Tuesday, January 12, 2010

The Importance of Food

Yes, I certainly think food is important in that it´s tasty and I want some for dinner soon. But this post is about food´s importance from a more philosophical perspective. Yesterday, we gathered upstairs at Finca Magdalena on a breezy porch with views of the volcano. Our purpose: to discuss our purpose. We ended up mostly talking about food, and making some really interesting points. We talked about how food was a major connecting thread in the partnership between OSCA and the UNAG. OSCA is so much about providing its members with nutritious and tasty meals. The loan fund in the UNAG helps women buy what they need to farm, so they can produce enough to feed themselves. Food is something that connects to everything in life. As we saw a Finca Bona Fide, a permaculture farm, food is about the environment. Bona Fide used a lot of methods I thought were really innovative, in combining plants that promoted each other´s growth. However, as the farm´s founder pointed out, it was not really innovative, but intuitive. On the farm, they were relearning to grow food according to the methods nature has always used.

Another facet of food is community and dignity. We see over and over how important food sovereignty is to people´s quality of life. The co-op members at Finca Magdalena have the opportunity to improve their lives by growing their own food, in addition to the coffee they sell. The Finca Bona Fide hopes to reach out more and more to the surrounding community, with programs such as seed exchanges and community gardens. The more people can be in control of producing their own food, the more secure and consistent their access to nutrition will be.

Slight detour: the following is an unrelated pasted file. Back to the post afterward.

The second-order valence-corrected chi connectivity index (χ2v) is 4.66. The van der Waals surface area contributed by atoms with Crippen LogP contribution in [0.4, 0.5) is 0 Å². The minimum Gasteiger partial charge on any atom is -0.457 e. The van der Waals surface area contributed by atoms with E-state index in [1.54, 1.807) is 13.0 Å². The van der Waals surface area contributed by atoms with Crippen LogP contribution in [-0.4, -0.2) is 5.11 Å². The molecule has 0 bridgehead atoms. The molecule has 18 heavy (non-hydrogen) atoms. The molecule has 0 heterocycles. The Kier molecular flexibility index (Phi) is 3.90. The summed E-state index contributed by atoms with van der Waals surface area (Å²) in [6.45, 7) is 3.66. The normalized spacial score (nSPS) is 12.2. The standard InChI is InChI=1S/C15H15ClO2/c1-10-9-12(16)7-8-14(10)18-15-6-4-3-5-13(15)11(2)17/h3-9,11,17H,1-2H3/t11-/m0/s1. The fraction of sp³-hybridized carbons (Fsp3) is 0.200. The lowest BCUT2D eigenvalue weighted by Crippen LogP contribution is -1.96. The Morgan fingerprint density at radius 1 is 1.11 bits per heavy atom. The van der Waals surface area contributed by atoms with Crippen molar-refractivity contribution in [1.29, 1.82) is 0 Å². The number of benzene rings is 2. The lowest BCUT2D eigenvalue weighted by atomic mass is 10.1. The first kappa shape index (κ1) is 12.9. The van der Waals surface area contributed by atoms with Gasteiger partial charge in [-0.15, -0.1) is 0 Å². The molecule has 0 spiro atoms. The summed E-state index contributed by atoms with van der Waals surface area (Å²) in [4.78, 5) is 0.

Additionally, we thought a lot about food as a human right, rather than as a commodity. So many U.S. policies are making food into something to be sold for the highest possible profit to the companies. Things like CAFTA undermine the idea that everyone has the right to be nourished. Instead of getting discouraged about this, we looked to exciting ideas like urban gardening and cooperatives as ways for people to get closer to their food, and regain the control that seems to be slipping away.

Happy eating and thinking!


  1. Nora,
    I love your thought about farming being "intuitive" and returning to how nature produces food. What plants, besides coffee, are being grown and what is native to that area? Do you think that more natural farm practices change people's attitudes about food?
    Thanks for blogging, all of the posts are fascinating!
    love & best of luck on your adventuring!

  2. Adah! Thanks for commenting.
    We´re seen a variety of crops grown here in Nicaragua. Coffee, bananas, peanuts and sesame are some important export crops. For food, corn, rice and beans are grown a lot. Finca Magdalena was a coffee farm, which apparently also let their cooperative members grow food for themselves on that land also. Finca Bona Fide, the permaculture farm that Michelle just posted about, grew a huge variety of crops. When they started, the land had been used just for cattle and plantains. Now they grow mango, avocado, banana, jackfruit, starfruit, egg fruit, grapefruit, and various vegetables. They´re working on finding out which varieties of everything grow best in that climate, and they are all about diversifying the crops they grow.

    At Bona Fide, their farming practices and views on food seem to go hand in hand. Food is nature. People are nature. Food is something that comes from the earth and is a human right for everyone. The more sustainably and naturally food can be derived, and the closer the people are to the food they consume, the better. I don´t know about people´s attitudes on other farms.